What Is Vendor Invoice Management? + 10 Other Contractor Invoicing Essentials
Vendors play a big role in a contractor business’s growth. Whether you run a local plumbing business or a national property maintenance company, you know there are three essential qualities to a good supplier: price, speed of delivery, and reliability.
Price needs no explanation: the cheaper you can get quality parts, the more leeway you have when pricing your own services. This way, you can decide if you want to transfer those savings onto the customer (and so position yourself as an affordable service), or, alternatively, keep those savings for yourself and target fewer, but more affluent customers.
Speed of delivery is essential in guaranteeing your customers a project deadline and sticking to it.
Reliability is the underdog of these three qualities, but when working with a supplier, you need to be certain you can count on them to deliver the parts you need, when you need them, at the reasonable price you’ve agreed to pay. Without reliable suppliers, you can’t offer a reliable, consistent service to your own customers.
1. So where does vendor invoice management come into play?
If you have a strong partnership between your trades business and your supplier, everyone stands to win, including your customers.
The fact of the matter is, though, that field service companies are also responsible to pay their bills, pay them quickly, and pay them reliably. Of course, as in any relationship, all parties involved are equally responsible in ensuring it continues positively.
This means that, if you go looking for a new supplier because your current one failed on their part in those promises , you have to be able to prove you weren’t at fault, too. The next step after this is to do your research and choose your vendors more wisely.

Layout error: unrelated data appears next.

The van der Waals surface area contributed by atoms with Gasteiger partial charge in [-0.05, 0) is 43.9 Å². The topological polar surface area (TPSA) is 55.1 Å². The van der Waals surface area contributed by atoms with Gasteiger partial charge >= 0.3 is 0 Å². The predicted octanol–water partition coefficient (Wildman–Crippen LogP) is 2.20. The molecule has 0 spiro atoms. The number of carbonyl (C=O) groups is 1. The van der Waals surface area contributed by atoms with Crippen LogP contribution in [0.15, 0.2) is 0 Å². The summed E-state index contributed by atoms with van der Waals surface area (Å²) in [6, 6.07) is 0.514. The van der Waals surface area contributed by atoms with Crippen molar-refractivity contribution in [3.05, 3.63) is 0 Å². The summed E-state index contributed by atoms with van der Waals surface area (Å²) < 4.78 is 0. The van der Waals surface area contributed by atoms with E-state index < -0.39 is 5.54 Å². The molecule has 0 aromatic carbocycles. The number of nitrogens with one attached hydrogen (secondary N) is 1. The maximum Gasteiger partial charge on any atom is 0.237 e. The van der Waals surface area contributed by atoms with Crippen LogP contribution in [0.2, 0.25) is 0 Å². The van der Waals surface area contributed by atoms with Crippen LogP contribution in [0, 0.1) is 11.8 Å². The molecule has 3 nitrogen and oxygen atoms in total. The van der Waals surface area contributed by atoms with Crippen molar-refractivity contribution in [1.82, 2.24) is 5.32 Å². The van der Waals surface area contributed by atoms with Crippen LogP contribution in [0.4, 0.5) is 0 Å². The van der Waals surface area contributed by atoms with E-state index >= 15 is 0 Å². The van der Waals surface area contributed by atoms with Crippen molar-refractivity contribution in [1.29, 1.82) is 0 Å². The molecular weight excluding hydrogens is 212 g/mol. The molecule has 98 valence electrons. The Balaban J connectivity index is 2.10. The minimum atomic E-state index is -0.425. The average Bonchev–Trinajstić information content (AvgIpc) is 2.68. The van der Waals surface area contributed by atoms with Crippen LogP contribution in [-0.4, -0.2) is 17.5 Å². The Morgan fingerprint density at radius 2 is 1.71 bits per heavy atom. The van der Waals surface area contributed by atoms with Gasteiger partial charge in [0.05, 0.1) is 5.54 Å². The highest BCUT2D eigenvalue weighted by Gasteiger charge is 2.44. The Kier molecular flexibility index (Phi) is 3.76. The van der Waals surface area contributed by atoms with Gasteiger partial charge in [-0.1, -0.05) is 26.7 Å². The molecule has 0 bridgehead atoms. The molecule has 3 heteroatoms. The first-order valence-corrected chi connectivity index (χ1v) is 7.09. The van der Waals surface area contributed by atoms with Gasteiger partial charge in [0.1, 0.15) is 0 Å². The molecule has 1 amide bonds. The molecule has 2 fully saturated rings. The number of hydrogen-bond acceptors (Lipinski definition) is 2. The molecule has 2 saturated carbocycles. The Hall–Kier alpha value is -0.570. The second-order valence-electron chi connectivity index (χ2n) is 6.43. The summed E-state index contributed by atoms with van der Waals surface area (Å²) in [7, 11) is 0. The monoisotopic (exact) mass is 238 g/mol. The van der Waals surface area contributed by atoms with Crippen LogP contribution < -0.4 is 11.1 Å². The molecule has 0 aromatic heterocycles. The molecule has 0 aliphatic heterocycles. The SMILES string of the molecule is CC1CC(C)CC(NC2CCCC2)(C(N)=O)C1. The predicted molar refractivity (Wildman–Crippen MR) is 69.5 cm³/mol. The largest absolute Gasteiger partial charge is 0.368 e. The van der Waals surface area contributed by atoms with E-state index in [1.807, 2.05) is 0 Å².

Without a good understanding of vendor invoice management, you run the risk of being left in the dark when dealing with your parts suppliers. So, let’s break down vendor invoice management:
2. What is a vendor invoice?
A vendor invoice is a bill or payment requirement document from a supplier, in exchange for goods or services. Most contractors will receive vendor invoices regularly from their preferred parts retailers and enter them into an Accounts Payable, increasing their credit balance.
An open vendor invoice is an invoice that hasn’t been paid. When it’s cleared, the Accounts Payable amount is reduced by the debit amount they paid. This means a credit balance in Account Payable is made up of open vendor invoices.
3. How do you manage vendor invoices?
Your preferred accounting software, whether that’s Quickbooks, Sage, or any other, will come with a feature to create, manage, and record vendor invoices. However, as a contractor, the easiest way to organise them is to generate them using your job management software. In this way, you can take advantage of recorded inventory information, existing quotes, and have a hold on the full process.
After an invoice is generated, some software will ask you to send it manually, via email, to your preferred supplier, while others offer direct integrations where the invoice goes out automatically. Reporting tools are also generally available so that you can see at a glance how many invoices you’ve sent, how many have been paid, etc.
When it comes to who manages vendor invoices, that depends on your company structure. Smaller contractors usually have generic admin employees that deal with all types of invoices and a variety of other tasks, plus a part-time accountant that comes in to help regularly but doesn’t work full-time. Small-to-medium businesses will have someone who manages finances specifically and full-time, while larger businesses have entire departments dedicated to this task.
When it comes to management methods, there are four main categories:
- Manual invoice management, where everything is done on paper. Double data entry and errors are abundant, but the barrier of entry is very low – anyone can do it.
- Hybrid invoice management, where an accounting software is used without any general management digital tool, so paper records are still kept. This is slightly better than manual invoicing, but not by much because time is still wasted on paperwork and storing physical records is risky.
- Digital invoice management, where a job management software with an accounting integration is used in tandem for all invoicing activities. The gold standard nowadays, it ensures accurate record keeping, keeps costs low, and employees efficient.
- Automated digital invoice management, where the job management software has automation features that can link invoices with POs and jobs on its own, and generate detailed reports. This is for businesses who truly value the quality of their work and aim to grow.